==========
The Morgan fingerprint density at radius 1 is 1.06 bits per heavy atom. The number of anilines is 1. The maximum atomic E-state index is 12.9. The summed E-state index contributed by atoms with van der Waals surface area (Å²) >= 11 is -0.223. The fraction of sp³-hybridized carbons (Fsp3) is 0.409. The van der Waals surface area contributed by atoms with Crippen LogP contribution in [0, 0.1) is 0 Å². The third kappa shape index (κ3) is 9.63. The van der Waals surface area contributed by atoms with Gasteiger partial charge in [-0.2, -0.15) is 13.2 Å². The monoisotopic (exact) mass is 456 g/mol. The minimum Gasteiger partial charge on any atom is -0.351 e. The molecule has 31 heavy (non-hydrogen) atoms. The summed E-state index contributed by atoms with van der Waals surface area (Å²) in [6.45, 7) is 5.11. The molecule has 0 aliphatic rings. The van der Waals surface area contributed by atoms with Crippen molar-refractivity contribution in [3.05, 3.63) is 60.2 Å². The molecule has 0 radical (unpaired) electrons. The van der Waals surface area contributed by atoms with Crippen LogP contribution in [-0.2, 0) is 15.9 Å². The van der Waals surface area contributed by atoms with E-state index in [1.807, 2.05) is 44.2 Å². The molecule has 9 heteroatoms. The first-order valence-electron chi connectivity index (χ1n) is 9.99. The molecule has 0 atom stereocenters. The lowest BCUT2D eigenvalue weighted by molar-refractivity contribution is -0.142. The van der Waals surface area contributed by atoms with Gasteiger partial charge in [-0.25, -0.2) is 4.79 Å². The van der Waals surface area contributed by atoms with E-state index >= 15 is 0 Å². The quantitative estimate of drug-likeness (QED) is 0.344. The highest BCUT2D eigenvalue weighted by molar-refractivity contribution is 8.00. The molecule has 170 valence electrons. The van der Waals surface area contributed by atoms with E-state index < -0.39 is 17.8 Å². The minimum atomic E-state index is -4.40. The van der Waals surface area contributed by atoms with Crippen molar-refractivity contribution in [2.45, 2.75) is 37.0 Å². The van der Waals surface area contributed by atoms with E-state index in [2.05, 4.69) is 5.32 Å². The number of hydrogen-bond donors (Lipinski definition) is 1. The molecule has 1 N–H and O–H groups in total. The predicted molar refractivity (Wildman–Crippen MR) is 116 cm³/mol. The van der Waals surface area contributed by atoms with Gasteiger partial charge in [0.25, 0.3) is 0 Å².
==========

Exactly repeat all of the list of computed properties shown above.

The Morgan fingerprint density at radius 1 is 1.06 bits per heavy atom. The number of anilines is 1. The maximum atomic E-state index is 12.9. The summed E-state index contributed by atoms with van der Waals surface area (Å²) >= 11 is -0.223. The fraction of sp³-hybridized carbons (Fsp3) is 0.409. The van der Waals surface area contributed by atoms with Crippen LogP contribution in [0, 0.1) is 0 Å². The third kappa shape index (κ3) is 9.63. The van der Waals surface area contributed by atoms with Gasteiger partial charge in [-0.2, -0.15) is 13.2 Å². The monoisotopic (exact) mass is 456 g/mol. The minimum Gasteiger partial charge on any atom is -0.351 e. The molecule has 31 heavy (non-hydrogen) atoms. The summed E-state index contributed by atoms with van der Waals surface area (Å²) in [6.45, 7) is 5.11. The molecule has 0 aliphatic rings. The van der Waals surface area contributed by atoms with Crippen molar-refractivity contribution in [3.05, 3.63) is 60.2 Å². The molecule has 0 radical (unpaired) electrons. The van der Waals surface area contributed by atoms with Crippen LogP contribution in [-0.2, 0) is 15.9 Å². The van der Waals surface area contributed by atoms with E-state index in [1.807, 2.05) is 44.2 Å². The molecule has 9 heteroatoms. The first-order valence-electron chi connectivity index (χ1n) is 9.99. The molecule has 0 atom stereocenters. The lowest BCUT2D eigenvalue weighted by molar-refractivity contribution is -0.142. The van der Waals surface area contributed by atoms with Gasteiger partial charge in [-0.25, -0.2) is 4.79 Å². The van der Waals surface area contributed by atoms with E-state index >= 15 is 0 Å². The quantitative estimate of drug-likeness (QED) is 0.344. The highest BCUT2D eigenvalue weighted by molar-refractivity contribution is 8.00. The molecule has 170 valence electrons. The van der Waals surface area contributed by atoms with E-state index < -0.39 is 17.8 Å². The minimum atomic E-state index is -4.40. The van der Waals surface area contributed by atoms with Crippen molar-refractivity contribution in [2.45, 2.75) is 37.0 Å². The van der Waals surface area contributed by atoms with E-state index in [2.05, 4.69) is 5.32 Å². The number of hydrogen-bond donors (Lipinski definition) is 1. The molecule has 1 N–H and O–H groups in total. The predicted molar refractivity (Wildman–Crippen MR) is 116 cm³/mol. The van der Waals surface area contributed by atoms with Gasteiger partial charge in [0.25, 0.3) is 0 Å².